Speaking of the white-right, their paranoia will only grow. Those Hispanics who did complete the Census showed an increase of 46 percent from 2000, totalling 1.6 million out of a state population of 6.4 million. That's now 30 percent of the state's population. The Anglo population grew by only 20 percent. "The Mexicans don't vote." But what if that changes?
Arizona grew by 24.6 percent in this troubled decade, far below the 40-percent growth of the 1990s. One must go back to the war years of the 1940s to find such a low performance. This would actually be good news if the state had an economy that didn't depend on adding 100,000 new residents every year. With a real economy and real leadership, it would represent a welcome pause where years of infrastructure deficits could be made up. It might be a whack across the head with a two-by-four to rethink the misbegotten sunshine-and-growth complacency of past decades. None of that is happening. Instead, the Kookocracy wants to hamstring city development fees in hopes of restarting the real estate machine.
Being No. 5 was never enough in itself, proud as I was for Phoenix, hopeful as I was that it would cause some big-city serious thinking. And indeed, light rail and numerous downtown projects were moving ahead mid-decade; most importantly, it seemed the city would use the downtown biomedical campus, ASU and UofA to create an economic engine that would allow Phoenix to leapfrog. As my friend, Mary Jo Waits, then at the Morrison Institute, said, "Imagine if the cure for cancer were discovered in Phoenix." It was not to be.
At the time, I added to the pressure that would eventually lead to my ouster as a Republic columnist by writing in July 2006 about all the ways Phoenix was not No. 5:
- Houston, No. 4 in population, was home to 23 Fortune 500 companies. Philly had seven inside its city limits, the same number as No. 20 Charlotte. Phoenix hosted only two Fortune 500 headquarters. Not one Phoenix company made the Hispanic Business top 100 companies.
- That year, No. 6 San Diego brought in $319 million in venture capital in the first quarter; Phoenix, $5 million.
- The fifth best showing in the Beacon Hill Institutes's exhaustive and definitive report on competitiveness went to Denver (Seattle No. 1); Phoenix dragged in at 30th.
- Phoenix ranked 29 in median family income, while the fifth best ranking went to San Diego.
- In air quality, congestion, land-use planning, the green economy and public transit, SustainLane ranked Oakland No. 5 (Portland No. 1) and Phoenix No. 22.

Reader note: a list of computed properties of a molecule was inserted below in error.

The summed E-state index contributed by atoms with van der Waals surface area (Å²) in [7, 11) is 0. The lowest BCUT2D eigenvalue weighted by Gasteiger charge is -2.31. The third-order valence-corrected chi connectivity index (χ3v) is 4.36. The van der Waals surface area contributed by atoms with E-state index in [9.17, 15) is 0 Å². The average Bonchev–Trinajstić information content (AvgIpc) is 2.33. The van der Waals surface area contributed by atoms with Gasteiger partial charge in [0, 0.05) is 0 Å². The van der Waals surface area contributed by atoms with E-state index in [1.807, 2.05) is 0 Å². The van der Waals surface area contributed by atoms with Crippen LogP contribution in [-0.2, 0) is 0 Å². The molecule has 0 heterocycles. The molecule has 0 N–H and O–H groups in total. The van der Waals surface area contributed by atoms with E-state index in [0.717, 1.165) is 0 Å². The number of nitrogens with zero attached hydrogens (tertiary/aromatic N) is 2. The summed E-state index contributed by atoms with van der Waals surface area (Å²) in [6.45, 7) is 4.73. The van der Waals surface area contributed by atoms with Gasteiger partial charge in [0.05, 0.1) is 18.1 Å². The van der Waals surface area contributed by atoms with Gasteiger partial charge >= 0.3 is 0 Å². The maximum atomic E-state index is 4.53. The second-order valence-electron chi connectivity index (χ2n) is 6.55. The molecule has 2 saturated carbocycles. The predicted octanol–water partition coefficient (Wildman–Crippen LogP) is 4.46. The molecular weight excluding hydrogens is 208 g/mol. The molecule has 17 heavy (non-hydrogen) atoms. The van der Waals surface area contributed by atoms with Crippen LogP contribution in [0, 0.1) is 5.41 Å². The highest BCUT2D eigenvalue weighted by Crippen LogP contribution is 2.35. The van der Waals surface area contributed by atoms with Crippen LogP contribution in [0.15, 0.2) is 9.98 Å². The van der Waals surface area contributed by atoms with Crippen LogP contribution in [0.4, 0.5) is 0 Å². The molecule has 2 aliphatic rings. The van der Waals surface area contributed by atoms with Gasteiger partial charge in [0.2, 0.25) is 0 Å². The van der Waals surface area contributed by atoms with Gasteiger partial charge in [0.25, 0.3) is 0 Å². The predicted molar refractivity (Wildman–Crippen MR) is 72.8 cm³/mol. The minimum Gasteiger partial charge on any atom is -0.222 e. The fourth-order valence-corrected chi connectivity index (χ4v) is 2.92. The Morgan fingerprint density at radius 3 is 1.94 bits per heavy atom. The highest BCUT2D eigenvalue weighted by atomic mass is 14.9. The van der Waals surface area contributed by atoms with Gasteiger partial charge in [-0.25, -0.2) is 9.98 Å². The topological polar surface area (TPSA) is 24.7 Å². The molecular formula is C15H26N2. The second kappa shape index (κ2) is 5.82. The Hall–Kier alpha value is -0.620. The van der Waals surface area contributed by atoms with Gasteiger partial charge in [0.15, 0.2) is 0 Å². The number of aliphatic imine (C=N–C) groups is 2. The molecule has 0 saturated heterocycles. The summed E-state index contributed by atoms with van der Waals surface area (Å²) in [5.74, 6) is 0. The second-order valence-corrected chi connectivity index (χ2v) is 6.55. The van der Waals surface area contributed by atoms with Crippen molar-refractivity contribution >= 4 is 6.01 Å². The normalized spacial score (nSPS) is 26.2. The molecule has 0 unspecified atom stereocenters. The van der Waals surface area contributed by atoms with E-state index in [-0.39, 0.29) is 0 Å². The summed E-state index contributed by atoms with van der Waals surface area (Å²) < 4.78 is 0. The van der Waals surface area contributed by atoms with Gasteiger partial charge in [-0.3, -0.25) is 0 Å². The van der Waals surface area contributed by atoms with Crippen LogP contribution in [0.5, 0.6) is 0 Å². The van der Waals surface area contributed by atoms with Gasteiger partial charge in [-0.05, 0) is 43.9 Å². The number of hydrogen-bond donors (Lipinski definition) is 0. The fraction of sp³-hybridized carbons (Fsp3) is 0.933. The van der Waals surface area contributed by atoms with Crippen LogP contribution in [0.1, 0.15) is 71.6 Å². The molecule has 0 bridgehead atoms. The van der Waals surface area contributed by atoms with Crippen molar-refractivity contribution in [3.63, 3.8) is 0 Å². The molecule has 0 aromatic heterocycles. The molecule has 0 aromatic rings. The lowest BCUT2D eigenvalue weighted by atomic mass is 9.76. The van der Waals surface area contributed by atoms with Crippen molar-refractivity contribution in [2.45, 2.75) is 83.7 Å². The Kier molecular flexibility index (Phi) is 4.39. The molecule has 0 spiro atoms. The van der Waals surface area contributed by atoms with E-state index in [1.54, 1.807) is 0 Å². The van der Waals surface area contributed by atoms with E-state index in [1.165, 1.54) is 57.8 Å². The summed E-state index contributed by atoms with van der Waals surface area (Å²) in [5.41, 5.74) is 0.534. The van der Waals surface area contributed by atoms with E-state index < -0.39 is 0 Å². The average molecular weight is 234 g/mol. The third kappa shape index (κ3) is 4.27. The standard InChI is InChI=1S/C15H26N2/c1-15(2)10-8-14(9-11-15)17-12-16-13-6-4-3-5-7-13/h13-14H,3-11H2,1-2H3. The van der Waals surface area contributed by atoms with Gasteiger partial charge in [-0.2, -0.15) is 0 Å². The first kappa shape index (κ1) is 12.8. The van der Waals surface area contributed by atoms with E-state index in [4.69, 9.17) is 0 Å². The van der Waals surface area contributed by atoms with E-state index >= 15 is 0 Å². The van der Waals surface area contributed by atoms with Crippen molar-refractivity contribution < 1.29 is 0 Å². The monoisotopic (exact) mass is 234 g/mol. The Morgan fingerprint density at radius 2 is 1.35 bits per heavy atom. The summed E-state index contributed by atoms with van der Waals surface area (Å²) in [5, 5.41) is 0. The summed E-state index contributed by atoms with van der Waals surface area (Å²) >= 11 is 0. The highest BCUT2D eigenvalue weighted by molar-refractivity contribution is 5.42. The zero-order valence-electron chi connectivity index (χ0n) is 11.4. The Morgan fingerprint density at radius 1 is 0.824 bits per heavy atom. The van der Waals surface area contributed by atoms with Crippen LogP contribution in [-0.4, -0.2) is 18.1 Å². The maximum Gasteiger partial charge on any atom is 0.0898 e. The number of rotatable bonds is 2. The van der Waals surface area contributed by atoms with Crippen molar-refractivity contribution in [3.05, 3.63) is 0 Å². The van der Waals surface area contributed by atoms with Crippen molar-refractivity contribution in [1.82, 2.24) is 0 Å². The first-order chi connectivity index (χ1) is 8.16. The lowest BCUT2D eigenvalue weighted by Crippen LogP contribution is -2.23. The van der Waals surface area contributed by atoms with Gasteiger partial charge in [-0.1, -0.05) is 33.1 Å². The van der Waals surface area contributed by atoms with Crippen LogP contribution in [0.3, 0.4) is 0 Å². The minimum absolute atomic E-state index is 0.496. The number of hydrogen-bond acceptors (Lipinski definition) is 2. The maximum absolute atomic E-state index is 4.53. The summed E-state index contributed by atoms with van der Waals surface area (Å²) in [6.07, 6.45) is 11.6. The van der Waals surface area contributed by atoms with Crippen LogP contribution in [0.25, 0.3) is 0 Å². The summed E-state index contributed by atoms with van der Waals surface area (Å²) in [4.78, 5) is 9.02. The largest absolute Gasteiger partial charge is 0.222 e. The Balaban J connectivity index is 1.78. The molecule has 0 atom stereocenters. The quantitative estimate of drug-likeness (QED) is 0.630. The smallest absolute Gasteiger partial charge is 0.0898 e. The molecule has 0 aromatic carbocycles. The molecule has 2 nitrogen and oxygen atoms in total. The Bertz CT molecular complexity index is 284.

- Seattle, the nation's 23rd most populous city, gave $60 per capita to the arts, while Phoenix provided only $12.
- Cincinnati was ranked the fifth most-literate city in a survey by the University of Wisconsin-Whitewater (Minneapolis No. 1, Seattle No. 2). The report on educational attainment, library resources, booksellers, magazine publishing and newspaper circulation listed Phoenix as No. 60.
- No 5 in people with a bachelor's degree was Minneapolis (Seattle No. 1), while Phoenix stood in 49th place. No Phoenix university made the US News & World Report list of the 120 best national universities. Atlanta, Philadelphia and San Diego each had two institutions.
- Pittsburgh, not even a top 40 city in population, enjoyed the fifth-best health care system, with 46 hospitals and 336 physicians per 100,000 people. Phoenix: 38 hospitals and 199 docs per 100,000.
- In biotech, the Brookings Institution ranked Seattle No. 5 and San Diego fifth in National Institutes of Health funding. Phoenix wasn't even in the same county as the ballpark.
All these critical performance measures have only fallen for Phoenix since then, propelled by complacency, the Kookocracy, failure to put in place policies to enhance competitiveness and the Great Recession.
Meanwhile, the growthgasms continue. Pinal County's population more than doubled (pumping precious groundwater, lacking employment centers and infrastructure)! Maricopa grew by 4,000 percent (to 43,482 people commuting long distances on two-lane roads, adding to sprawl, pollution and unsustainable water consumption)! Gilbert's population nearly doubled (full of tribal Mormons, a bastion of the extreme white-right, adamantly opposed to regional transportation — beyond freeways — and other urban solutions)! The West Valley grew by 70 percent, 300,000 people (no transit, poor infrastructure, destroying precious cropland and adding to the heat island)! Yavapai County, up 26 percent to 211,033 (profaning some of the most magical country with subdivisions, no infrastructure and, say it again, unsustainable water supplies)!
Even the most denial-pickled alcoholic might look at this and have a, em, moment of clarity. From the goings-on at the state Legislature and even Phoenix City Hall, it looks as if the realization of hitting bottom is a long way off. Tragically, the consequences aren't.